Internet Yellow Pages
At their conception, IYPs were intended to be online versions of their printed counterpart. The intent was that Internet Yellow Pages would help lead businesses from print into online advertising because of the longterm relationship and the trust businesses had for the Yellow Pages brand. Although still valid, IYPs will need to step up their game to keep up with the likes of Google Places, who are aiming to be the one-stop site with information, directions, hours of operation, deals, and reviews. Here are the main players of the IYPs.
If you don't want to list with all of them right away, a quick way to decide which to target would be to perform a search for the keywords/keyword phrases your business is targeting, along with your city. The IYPs or directory sites that come up in the search results will provide the best search engine optimization for your local business since you'll simply be piggy-backing off of their rankings.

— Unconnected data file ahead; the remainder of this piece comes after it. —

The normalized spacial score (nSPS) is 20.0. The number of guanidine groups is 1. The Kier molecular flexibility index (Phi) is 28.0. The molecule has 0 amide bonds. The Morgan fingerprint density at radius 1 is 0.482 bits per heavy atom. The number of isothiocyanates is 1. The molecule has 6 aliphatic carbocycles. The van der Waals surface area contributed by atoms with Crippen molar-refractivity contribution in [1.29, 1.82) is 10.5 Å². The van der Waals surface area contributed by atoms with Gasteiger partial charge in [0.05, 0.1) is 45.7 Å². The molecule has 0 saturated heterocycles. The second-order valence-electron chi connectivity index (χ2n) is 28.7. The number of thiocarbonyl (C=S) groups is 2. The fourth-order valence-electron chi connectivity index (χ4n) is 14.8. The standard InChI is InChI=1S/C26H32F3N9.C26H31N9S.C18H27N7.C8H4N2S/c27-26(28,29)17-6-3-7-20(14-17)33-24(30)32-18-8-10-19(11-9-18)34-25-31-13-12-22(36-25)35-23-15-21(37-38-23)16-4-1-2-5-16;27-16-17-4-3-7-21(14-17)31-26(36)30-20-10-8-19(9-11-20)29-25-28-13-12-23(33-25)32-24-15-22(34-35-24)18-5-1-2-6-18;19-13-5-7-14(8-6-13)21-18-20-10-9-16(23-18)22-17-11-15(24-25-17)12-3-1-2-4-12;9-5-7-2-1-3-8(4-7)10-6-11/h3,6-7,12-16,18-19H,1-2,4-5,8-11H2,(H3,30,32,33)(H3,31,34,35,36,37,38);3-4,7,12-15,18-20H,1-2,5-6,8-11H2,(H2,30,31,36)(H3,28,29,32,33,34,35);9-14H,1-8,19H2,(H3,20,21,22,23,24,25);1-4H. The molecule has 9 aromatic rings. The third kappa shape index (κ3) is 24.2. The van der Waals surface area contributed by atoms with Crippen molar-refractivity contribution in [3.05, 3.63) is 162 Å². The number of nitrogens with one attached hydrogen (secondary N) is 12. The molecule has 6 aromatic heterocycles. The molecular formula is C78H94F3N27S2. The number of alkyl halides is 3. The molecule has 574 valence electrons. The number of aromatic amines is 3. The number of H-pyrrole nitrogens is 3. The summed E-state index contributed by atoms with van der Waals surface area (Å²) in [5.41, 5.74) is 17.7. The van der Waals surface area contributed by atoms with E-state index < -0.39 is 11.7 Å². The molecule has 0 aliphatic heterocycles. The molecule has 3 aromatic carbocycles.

Looking at the screen shot below, you can see that dry cleaners in Cape Coral, Florida returned listings with Merchant Circle and DexKnows. Claiming your listing with both of these directories would be the place to start.
Here's a list of other valuable Internet Yellow Pages or business directories. Some of the sites listed below are IYP directories, review and deal site combinations.
• Super Pages - Yellow Pages directory with an entertaining and user friendly mobile app.
• Yellowbot - IYP and review site combination.
• Yellowee - IYP which introduced the iPhone App in October of 2011. Combining the directory with GPS technology makes mobile searching a powerful force for Yellowee, as it basically leads searchers right to the door of local businesses.
• YP.com - Offering deals in Groupon fashion, a local directory and paid advertising spots on the home page.
• CitySearch - Provides local business information to Ask.com, Hotwire, MSN, Expedia, and Ticketmaster
• Manta - 3,000 businesses per day are claiming their Manta listing with more than a million to date.